How to Troubleshoot a Car That Won't Turn Off

When you turn off the key, you expect the car to stop! It can be very frustrating when it doesn't. If the engine continues to run just as before you turned it off - as if you hadn’t turned it off at all - your ignition and fuel system are not shutting down. In that case, your car has an electrical problem that needs to be addressed. Either your ignition switch element or a power relay needs to be replaced. If, however, the engine fails to stop, but instead seems to go into leaping convulsions accompanied by knocking and pinging sounds, what you are experiencing is known as "dieseling."

Dieseling occurs when there is something in the engine combustion chamber that is hot enough to light any residual fuel that enters the engine. It is called dieseling because diesel engines ignite the fuel in the same way, without using electrically operated spark plugs. It’s not usually a problem with modern fuel-injected cars, but used to haunt drivers of cars in the dark ages of carburetors frequently.

If your car has a problem with dieseling. There a few steps you can take that may help you figure out what is going on. It’s possible you can deal with the problem with a few minor adjustments.

Part 1 of 3: Determining if you have an electrical or a dieseling problem

Materials Needed

  • Screwdrivers (Phillips and straight)
  • Workshop manual

Step 1: Determine whether you have an electrical or a dieseling problem. When you turn off the key, does it seem as if you haven’t turned it off at all? Do the instruments and accessories and turn signals still work?

Does the engine run smoothly as though you could just put it in gear and dive away? If so, you are experiencing an electrical problem.

However, if the engine goes into fits of knocking and pinging, continuing to turn but not shutting completely off; then go ahead and look at Part 2.

Remove the bottom half of the plastic shroud surrounding the steering column. Locate the electrical connector to the ignition switch. It may be on the back of the ignition switch itself, or it might be at the end of an electrical pigtail from the switch and be located further down the steering column.

Unplug the switch at the connector and everything should immediately go dead. If this is the case, solving this problem will require replacing the ignition switch element.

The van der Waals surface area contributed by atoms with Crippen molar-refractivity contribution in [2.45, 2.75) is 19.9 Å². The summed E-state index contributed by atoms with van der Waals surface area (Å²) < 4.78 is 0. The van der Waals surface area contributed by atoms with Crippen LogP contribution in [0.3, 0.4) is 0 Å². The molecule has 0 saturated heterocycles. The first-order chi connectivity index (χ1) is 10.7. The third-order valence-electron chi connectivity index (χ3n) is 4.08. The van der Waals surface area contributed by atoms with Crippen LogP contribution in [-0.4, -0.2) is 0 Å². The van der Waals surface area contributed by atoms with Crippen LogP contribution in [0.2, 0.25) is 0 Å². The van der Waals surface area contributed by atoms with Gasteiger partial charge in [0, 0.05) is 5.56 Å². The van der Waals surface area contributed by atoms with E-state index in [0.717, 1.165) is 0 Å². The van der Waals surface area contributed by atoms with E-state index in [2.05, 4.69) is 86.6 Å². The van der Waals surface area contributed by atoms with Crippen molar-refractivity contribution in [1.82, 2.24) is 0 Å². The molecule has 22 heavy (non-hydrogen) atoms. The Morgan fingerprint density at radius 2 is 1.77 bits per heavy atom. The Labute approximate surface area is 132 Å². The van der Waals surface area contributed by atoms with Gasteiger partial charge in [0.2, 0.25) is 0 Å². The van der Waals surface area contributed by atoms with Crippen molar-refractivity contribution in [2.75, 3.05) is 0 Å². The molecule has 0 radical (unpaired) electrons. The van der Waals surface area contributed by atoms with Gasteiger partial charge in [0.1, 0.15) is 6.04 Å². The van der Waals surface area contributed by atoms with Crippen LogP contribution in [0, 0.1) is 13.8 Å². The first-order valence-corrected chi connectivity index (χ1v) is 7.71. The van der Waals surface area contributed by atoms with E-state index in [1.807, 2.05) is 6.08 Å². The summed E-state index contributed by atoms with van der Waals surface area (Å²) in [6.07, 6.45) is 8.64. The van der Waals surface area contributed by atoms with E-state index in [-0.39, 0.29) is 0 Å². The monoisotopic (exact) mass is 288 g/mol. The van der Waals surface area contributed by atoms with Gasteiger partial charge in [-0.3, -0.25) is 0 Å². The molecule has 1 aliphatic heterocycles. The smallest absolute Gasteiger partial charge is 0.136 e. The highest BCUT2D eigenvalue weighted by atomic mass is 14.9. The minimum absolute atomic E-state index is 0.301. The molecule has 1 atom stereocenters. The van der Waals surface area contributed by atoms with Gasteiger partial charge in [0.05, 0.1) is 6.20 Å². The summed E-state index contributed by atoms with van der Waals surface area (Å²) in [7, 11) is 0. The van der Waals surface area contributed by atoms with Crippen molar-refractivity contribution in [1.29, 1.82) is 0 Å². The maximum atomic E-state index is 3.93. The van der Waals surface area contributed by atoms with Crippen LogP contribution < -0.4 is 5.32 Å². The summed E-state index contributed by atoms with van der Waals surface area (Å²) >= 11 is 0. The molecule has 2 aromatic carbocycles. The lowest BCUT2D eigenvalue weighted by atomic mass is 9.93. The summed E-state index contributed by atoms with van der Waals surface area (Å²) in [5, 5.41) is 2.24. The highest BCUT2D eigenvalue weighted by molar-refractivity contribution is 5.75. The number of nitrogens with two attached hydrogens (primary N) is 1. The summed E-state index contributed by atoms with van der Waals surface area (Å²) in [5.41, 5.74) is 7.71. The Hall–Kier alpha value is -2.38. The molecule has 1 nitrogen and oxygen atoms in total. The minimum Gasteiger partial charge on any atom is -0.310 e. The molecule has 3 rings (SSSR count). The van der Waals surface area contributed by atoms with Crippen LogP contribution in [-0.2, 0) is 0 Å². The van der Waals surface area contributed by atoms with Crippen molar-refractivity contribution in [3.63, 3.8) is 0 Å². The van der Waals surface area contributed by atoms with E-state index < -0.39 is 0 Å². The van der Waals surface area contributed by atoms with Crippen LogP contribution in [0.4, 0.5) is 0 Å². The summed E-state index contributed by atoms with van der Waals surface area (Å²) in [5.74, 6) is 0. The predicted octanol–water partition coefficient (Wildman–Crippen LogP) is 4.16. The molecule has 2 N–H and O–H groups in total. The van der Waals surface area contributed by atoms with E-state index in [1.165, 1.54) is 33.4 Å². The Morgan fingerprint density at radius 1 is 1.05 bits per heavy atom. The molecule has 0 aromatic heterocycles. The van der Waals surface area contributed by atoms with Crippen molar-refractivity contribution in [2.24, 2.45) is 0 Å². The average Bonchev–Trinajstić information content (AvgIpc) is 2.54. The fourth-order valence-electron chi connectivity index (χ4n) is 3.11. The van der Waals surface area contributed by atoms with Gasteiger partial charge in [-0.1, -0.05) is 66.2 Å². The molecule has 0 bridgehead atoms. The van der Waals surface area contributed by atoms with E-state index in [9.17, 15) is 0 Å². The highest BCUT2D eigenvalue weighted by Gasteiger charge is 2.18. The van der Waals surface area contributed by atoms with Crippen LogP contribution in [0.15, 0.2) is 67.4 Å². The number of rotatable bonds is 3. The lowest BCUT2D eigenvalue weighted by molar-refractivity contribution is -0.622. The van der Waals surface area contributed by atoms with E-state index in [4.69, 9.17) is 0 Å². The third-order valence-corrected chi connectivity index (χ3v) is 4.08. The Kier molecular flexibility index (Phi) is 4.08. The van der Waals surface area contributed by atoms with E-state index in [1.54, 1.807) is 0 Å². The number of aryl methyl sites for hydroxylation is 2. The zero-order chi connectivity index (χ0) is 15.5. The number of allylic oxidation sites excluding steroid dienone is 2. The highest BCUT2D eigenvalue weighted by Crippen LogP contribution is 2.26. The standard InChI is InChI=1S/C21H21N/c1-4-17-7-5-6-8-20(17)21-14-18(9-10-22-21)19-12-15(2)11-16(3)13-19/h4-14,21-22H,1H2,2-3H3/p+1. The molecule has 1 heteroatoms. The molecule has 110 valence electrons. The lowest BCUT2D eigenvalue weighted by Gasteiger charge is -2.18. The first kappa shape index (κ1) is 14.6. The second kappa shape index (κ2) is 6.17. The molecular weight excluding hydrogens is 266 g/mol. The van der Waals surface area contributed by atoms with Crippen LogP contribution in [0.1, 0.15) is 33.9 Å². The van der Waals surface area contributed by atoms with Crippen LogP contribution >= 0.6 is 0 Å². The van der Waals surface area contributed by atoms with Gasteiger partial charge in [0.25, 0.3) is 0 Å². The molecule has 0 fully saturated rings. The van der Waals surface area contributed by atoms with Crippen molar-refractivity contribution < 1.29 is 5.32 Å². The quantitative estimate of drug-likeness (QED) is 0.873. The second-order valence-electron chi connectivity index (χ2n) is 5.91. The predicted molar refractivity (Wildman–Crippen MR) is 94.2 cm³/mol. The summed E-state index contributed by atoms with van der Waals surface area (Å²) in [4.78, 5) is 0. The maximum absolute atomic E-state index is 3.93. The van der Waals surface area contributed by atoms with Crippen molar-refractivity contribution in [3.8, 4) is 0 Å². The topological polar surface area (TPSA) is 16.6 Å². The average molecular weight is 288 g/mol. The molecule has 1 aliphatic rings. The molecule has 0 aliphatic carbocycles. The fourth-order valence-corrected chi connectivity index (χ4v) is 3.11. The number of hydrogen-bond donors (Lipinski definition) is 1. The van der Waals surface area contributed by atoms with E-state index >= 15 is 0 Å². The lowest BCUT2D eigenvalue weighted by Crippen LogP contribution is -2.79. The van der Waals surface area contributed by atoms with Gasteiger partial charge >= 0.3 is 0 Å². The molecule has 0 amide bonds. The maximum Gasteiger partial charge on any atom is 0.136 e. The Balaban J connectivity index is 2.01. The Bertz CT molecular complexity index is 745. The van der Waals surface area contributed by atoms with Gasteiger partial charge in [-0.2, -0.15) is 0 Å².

Step 2: Check for a power relay. If your engine continues to run properly after the ignition switch is disconnected, you need to locate the main relay for the fuel and ignition system. Your workshop manual should be able to help you find this.

In some cars the relay may be called an ECM relay, a Digifant or a DME relay. While it’s quite rare, a car can continue to be powered up by a sticking main relay. If the car finally powers down after the relay has been removed, replace the relay.

Part 2 of 3: Diagnosing a dieseling engine

Materials Needed

  • Distributor wrench (appropriate for your car)
  • Safety glasses
  • Screwdrivers
  • Spark plug wrench (appropriate for your car)
  • Tachometer
  • Timing light
  • Workshop manual

Step 1: Carburetor, or fuel injected? Does your car have fuel injection or does it have a carburetor? If you don’t already know, check your workshop manual.

If your car was made after 1985 it probably has fuel injection. Dieseling is rarely a problem with fuel injection because the fuel delivery is shut down as soon as the switch is off. Unless it is specially equipped, a carburetor will deliver fuel as long as there is air passing through it.

If you have a fuel injected car that is dieseling, there is a leaking fuel injector in the system that has to be replaced.

Step 2: Check the idle speed. If the engine idle speed is too high, it may cause the car to diesel after it is shut off.

Hook up your tachometer according to instructions and check the idle speed. Most four and six cylinder engines should idle around 850 to 900 RPM. Eight cylinder engines may idle around 600. Check your workshop manual and adjust the idle speed according to the specifications.